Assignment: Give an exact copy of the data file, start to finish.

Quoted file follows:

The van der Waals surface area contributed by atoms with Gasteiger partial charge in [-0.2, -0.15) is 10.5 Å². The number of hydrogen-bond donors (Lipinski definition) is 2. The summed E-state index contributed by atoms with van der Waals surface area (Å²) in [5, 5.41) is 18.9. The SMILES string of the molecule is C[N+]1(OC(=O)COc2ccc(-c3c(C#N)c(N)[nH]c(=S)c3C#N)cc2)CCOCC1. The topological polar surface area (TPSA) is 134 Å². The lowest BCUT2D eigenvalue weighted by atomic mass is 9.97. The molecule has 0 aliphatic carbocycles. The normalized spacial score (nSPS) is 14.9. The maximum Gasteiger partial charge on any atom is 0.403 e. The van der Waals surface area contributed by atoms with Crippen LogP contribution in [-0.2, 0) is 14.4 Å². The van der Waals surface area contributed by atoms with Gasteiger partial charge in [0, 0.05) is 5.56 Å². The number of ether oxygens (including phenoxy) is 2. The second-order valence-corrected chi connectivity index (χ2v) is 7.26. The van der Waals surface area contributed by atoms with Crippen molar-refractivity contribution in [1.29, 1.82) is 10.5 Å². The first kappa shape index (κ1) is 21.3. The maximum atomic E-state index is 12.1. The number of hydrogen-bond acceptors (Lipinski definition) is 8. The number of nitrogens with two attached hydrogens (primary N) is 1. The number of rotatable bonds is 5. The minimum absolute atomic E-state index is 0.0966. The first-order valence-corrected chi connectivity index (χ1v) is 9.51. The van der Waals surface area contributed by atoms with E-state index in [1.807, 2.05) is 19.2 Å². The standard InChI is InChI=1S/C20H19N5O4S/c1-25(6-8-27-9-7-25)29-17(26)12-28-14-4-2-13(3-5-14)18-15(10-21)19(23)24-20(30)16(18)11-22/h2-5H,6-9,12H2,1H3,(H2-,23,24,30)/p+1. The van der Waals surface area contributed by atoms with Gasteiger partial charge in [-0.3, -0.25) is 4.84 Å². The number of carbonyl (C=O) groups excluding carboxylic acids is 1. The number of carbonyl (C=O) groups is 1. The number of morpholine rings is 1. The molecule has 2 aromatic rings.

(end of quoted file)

The van der Waals surface area contributed by atoms with Gasteiger partial charge in [-0.2, -0.15) is 10.5 Å². The number of hydrogen-bond donors (Lipinski definition) is 2. The summed E-state index contributed by atoms with van der Waals surface area (Å²) in [5, 5.41) is 18.9. The SMILES string of the molecule is C[N+]1(OC(=O)COc2ccc(-c3c(C#N)c(N)[nH]c(=S)c3C#N)cc2)CCOCC1. The topological polar surface area (TPSA) is 134 Å². The lowest BCUT2D eigenvalue weighted by atomic mass is 9.97. The molecule has 0 aliphatic carbocycles. The normalized spacial score (nSPS) is 14.9. The maximum Gasteiger partial charge on any atom is 0.403 e. The van der Waals surface area contributed by atoms with Crippen LogP contribution in [-0.2, 0) is 14.4 Å². The van der Waals surface area contributed by atoms with Gasteiger partial charge in [0, 0.05) is 5.56 Å². The number of ether oxygens (including phenoxy) is 2. The second-order valence-corrected chi connectivity index (χ2v) is 7.26. The van der Waals surface area contributed by atoms with Crippen molar-refractivity contribution in [1.29, 1.82) is 10.5 Å². The first kappa shape index (κ1) is 21.3. The maximum atomic E-state index is 12.1. The number of hydrogen-bond acceptors (Lipinski definition) is 8. The number of nitrogens with two attached hydrogens (primary N) is 1. The number of rotatable bonds is 5. The minimum absolute atomic E-state index is 0.0966. The first-order valence-corrected chi connectivity index (χ1v) is 9.51. The van der Waals surface area contributed by atoms with E-state index in [1.807, 2.05) is 19.2 Å². The standard InChI is InChI=1S/C20H19N5O4S/c1-25(6-8-27-9-7-25)29-17(26)12-28-14-4-2-13(3-5-14)18-15(10-21)19(23)24-20(30)16(18)11-22/h2-5H,6-9,12H2,1H3,(H2-,23,24,30)/p+1. The van der Waals surface area contributed by atoms with Gasteiger partial charge in [-0.3, -0.25) is 4.84 Å². The number of carbonyl (C=O) groups excluding carboxylic acids is 1. The number of carbonyl (C=O) groups is 1. The number of morpholine rings is 1. The molecule has 2 aromatic rings.